Post by avgatzeblouz on Dec 2, 2019 14:07:43 GMT -6
Awesome compressor, very versatile full of punch. Originally a broadcast compressor, it has been used by the music industry, especially by Bruce Swedien, and more especially on "Thriller" (not the specific unit I own . 600$ 450$ only, ships from Canada.
Awesome compressor, very versatile full of punch. Originally a broadcast compressor, it has been used by the music industry, especially by Bruce Swedien, and more especially on "Thriller" (not the specific unit I own . 600$ only, ships from Canada.
Pics? I've kinda got a sweet spot in my heart for these things. They used to be pretty prevalent in the LA scene.
Post by avgatzeblouz on Dec 5, 2019 9:50:35 GMT -6
Some info from users:
Nice description by audio guru Jim Williams : "It was one of the first dual slope limiters made. It will compress then hit the limiter, sort of a bend and then a flat line if viewed on a graphic gain reduction chart. These were very popular in LA studios in the 1980's. It used discrete bipolar transistors in front of a LM748 opamp on the VCA module. Early models were potted up, later ones exposed for "tweaking". There is another 748 on the input and some axial coupling caps then an output transformer mounted on the rear panel. It can sound agressive if set that way, sort of a dirty dynamite. My friend Rick Luxenberg has one we tricked out. I replaced those opamps with something new and quiet, added new coupling caps with film cap bypasses, then I replaced the audio path VCA transistors with low noise Hitachi discretes. Jim Woods designed these for Innovonics in Santa Cruz, CA back in the late 1970's. He told me the last run of 5 units was built in 1995. He still services them I think. They might still also have parts. Jim Williams Audio Upgrades"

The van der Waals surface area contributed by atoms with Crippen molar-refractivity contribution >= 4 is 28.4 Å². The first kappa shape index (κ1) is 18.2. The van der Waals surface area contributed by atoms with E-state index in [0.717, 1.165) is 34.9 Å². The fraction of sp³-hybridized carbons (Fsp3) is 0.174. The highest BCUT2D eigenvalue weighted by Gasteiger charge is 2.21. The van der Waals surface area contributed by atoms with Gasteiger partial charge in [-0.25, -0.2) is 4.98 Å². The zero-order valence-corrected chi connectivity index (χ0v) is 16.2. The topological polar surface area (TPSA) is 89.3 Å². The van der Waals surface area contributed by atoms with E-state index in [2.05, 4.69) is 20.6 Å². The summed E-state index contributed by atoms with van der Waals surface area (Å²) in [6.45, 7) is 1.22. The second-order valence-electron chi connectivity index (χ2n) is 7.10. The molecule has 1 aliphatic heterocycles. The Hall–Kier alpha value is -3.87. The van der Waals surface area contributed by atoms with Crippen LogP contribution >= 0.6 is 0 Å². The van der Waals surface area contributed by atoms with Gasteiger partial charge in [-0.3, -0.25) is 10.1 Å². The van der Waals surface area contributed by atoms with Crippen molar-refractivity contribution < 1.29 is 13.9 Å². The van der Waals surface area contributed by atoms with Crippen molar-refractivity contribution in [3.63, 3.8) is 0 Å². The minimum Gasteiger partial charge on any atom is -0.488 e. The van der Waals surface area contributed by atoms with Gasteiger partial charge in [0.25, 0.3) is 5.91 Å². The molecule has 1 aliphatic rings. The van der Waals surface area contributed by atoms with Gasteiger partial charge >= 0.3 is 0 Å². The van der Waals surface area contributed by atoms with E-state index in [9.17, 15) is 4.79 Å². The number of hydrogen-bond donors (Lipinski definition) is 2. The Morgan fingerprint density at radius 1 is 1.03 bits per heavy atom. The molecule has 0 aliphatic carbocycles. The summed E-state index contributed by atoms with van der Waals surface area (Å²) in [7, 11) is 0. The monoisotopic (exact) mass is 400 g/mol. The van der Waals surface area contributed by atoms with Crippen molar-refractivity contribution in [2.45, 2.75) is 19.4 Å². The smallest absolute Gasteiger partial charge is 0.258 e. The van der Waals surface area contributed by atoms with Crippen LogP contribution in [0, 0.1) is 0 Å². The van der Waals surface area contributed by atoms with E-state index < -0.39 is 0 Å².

And Larry from Silvertone : "Killer on kick and snare... extend the note for days...
Not a one trick pony at all IMHO. Compress, limit, hold the note in the limiter section to extend it (a nice feature they added), great for guitar solo's, kick, snare, vocals... one of the best VCA comps ever made, again IMHO. Until you play with one and use it during a tracking or a mix session, you really can't appreciate what these compressors can do. Sit there with an electric guitar some time and dial it in while you play, guaranteed you'll have a lot of fun."